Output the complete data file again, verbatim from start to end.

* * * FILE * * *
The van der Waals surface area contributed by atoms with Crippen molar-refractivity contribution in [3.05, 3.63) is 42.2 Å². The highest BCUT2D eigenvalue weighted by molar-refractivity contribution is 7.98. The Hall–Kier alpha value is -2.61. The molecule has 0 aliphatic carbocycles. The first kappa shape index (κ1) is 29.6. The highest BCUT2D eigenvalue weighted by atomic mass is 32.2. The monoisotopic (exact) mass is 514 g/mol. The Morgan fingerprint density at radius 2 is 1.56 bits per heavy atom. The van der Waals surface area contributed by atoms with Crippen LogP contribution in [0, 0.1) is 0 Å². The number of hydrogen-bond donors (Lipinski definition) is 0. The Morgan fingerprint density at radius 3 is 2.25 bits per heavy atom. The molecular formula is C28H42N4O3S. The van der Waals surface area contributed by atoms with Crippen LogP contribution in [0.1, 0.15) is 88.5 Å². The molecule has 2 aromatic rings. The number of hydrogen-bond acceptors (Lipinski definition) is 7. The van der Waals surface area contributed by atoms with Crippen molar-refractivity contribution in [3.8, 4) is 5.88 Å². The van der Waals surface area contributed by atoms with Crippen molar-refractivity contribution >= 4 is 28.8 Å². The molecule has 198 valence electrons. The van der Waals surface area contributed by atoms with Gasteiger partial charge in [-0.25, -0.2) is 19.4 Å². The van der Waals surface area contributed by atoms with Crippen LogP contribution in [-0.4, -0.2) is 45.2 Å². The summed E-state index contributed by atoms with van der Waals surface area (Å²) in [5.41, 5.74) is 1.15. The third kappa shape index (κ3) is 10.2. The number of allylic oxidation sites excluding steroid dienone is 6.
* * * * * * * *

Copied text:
The van der Waals surface area contributed by atoms with Crippen molar-refractivity contribution in [3.05, 3.63) is 42.2 Å². The highest BCUT2D eigenvalue weighted by molar-refractivity contribution is 7.98. The Hall–Kier alpha value is -2.61. The molecule has 0 aliphatic carbocycles. The first kappa shape index (κ1) is 29.6. The highest BCUT2D eigenvalue weighted by atomic mass is 32.2. The monoisotopic (exact) mass is 514 g/mol. The Morgan fingerprint density at radius 2 is 1.56 bits per heavy atom. The van der Waals surface area contributed by atoms with Crippen LogP contribution in [0, 0.1) is 0 Å². The number of hydrogen-bond donors (Lipinski definition) is 0. The Morgan fingerprint density at radius 3 is 2.25 bits per heavy atom. The molecular formula is C28H42N4O3S. The van der Waals surface area contributed by atoms with Crippen LogP contribution in [0.1, 0.15) is 88.5 Å². The molecule has 2 aromatic rings. The number of hydrogen-bond acceptors (Lipinski definition) is 7. The van der Waals surface area contributed by atoms with Crippen molar-refractivity contribution in [3.8, 4) is 5.88 Å². The van der Waals surface area contributed by atoms with Crippen molar-refractivity contribution >= 4 is 28.8 Å². The molecule has 198 valence electrons. The van der Waals surface area contributed by atoms with Gasteiger partial charge in [-0.25, -0.2) is 19.4 Å². The van der Waals surface area contributed by atoms with Crippen LogP contribution in [-0.4, -0.2) is 45.2 Å². The summed E-state index contributed by atoms with van der Waals surface area (Å²) in [5.41, 5.74) is 1.15. The third kappa shape index (κ3) is 10.2. The number of allylic oxidation sites excluding steroid dienone is 6.